Transference is a natural psychological process, sometimes for the good and other times for the bad. You can’t control or prevent it. However, by becoming conscious of your transference patterns, you can learn a lot about your unconscious psyche: how it operates, what attracts it, and what repels it. You can come to understand your relationships on a much deeper and psychological level. Through becoming conscious of your transference patterns you have the opportunity to be more self-aware and in a better position to give the gift of your soul to others.

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Active imagination and the journey to wholeness

Active Imagination

Characters in our dreams can be seen as a meeting between our everyday waking Self, and parts of our Self normally outside consciousness.

The unconscious mind is vast and it functions much faster than the conscious mind. It isn’t controlled by the ego, and, very often, it has very different perceptions about our experience and lives than does the waking mind.

In dreams there is an encounter between the waking ego, or, at least a subset of it that we can call the 'dream ego' and the unconscious mind.

What do these characters in our dreams want?

That’s often the biggest and most important question to ask of characters who appear in our dreams.

We can expect that they want something different from the ego.  The dream is acting as a corrective on the perspective and attitude of the ego.  We need to incorporate part of that perspective into consciousness.

We must take dreams seriously, but combine them with the awareness of our ego.  We need to connect the ego’s perspective with the perspective of the unconscious mind presented in dreams.

Dreams lead us to meet the unknown or forgotten parts of ourselves.  The dream bids us to take a certain crucial kind of responsibility, by finding an attitude that takes the ego seriously but also considers the deeper self.  This is a fundamental part of the journey to wholeness.

One of the very striking aspects of the meaning of dreams is the on-going dialogue between the conscious and unconscious minds.  If we start to understand and have dialogue with our dreams, we often find that subsequent dreams reflect our understanding and actions.  Often the encounter with the 'other me' in dreams is only one of a series of connected dreams. The dialogue goes on, as we take in more of the perspective of the unconscious mind.  As we practice conversing with our unconscious with time we become more and more attuned to the meaning of that dialogue.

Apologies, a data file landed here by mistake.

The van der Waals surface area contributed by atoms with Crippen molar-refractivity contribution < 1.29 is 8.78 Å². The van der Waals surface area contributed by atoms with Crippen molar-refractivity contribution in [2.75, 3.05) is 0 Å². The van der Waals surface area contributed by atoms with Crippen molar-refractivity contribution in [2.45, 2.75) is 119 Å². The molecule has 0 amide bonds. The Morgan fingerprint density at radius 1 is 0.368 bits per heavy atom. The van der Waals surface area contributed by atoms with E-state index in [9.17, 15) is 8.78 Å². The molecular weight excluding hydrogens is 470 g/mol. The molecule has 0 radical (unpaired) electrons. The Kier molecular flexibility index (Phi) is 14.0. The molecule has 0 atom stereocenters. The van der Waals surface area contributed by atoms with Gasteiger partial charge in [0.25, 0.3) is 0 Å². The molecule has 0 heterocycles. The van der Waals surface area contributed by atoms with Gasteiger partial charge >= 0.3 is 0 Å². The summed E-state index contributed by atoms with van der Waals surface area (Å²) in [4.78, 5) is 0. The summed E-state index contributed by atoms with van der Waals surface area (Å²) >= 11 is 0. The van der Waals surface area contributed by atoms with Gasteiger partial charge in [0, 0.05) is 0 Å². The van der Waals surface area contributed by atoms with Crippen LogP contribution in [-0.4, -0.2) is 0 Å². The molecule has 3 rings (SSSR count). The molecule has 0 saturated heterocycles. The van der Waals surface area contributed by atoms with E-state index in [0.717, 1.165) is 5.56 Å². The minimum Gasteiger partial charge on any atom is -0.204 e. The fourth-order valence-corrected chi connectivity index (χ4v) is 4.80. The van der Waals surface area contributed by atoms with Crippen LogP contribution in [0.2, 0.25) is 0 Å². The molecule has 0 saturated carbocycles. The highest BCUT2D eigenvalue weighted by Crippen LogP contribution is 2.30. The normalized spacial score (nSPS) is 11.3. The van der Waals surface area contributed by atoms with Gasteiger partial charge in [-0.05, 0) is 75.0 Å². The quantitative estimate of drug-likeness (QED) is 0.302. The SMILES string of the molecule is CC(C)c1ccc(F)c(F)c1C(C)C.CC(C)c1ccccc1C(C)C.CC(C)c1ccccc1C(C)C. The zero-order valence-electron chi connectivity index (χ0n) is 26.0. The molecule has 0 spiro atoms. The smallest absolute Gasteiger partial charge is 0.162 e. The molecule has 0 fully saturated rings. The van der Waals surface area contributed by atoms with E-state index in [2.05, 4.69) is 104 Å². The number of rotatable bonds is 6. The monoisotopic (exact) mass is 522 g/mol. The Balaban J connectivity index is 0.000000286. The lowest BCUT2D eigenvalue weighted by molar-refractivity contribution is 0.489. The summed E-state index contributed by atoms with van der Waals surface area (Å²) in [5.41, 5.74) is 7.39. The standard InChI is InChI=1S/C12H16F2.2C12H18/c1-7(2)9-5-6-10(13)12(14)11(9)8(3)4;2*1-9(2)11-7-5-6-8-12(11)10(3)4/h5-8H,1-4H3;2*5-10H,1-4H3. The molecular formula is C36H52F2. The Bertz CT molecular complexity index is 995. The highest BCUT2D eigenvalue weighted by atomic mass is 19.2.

The things we see in our dreams are not signs that represent one specific idea, but rather fluid images to which we ascribe meaning based on our individual experiences. Dreams may reveal truths, philosophical revelations, illusions, fantasies, memoires, plans, irrational experiences or even prophetic visions.

The images in our dreams are ultimately representations of our own unconscious. Although they come from our individual minds, many images are manifestations of universal archetypes that represent unconscious attitudes hidden to our conscious selves. 

In his last major work, written when he was 81, titled Mysterium Coniunctionis, The Mystery of Conjunction, or unification, the bringing together of opposites (CW 14, paragraph 706), Jung gives a careful description of active imagination and dreams. He sees active imagination as a bridge between the conscious and unconscious. The following are five direct quotes from the long paragraph in Mysterium Coniunctionis simplifying it to five suggested steps that we can follow in our own active imagination.

Five steps to active imagination:

  1. “Choose a dream or some other fantasy-image and concentrate on it by simply catching hold of it and looking at it…”
  2. “You then fix this image in the mind. Usually it will alter as the mere fact of contemplating it animates it…”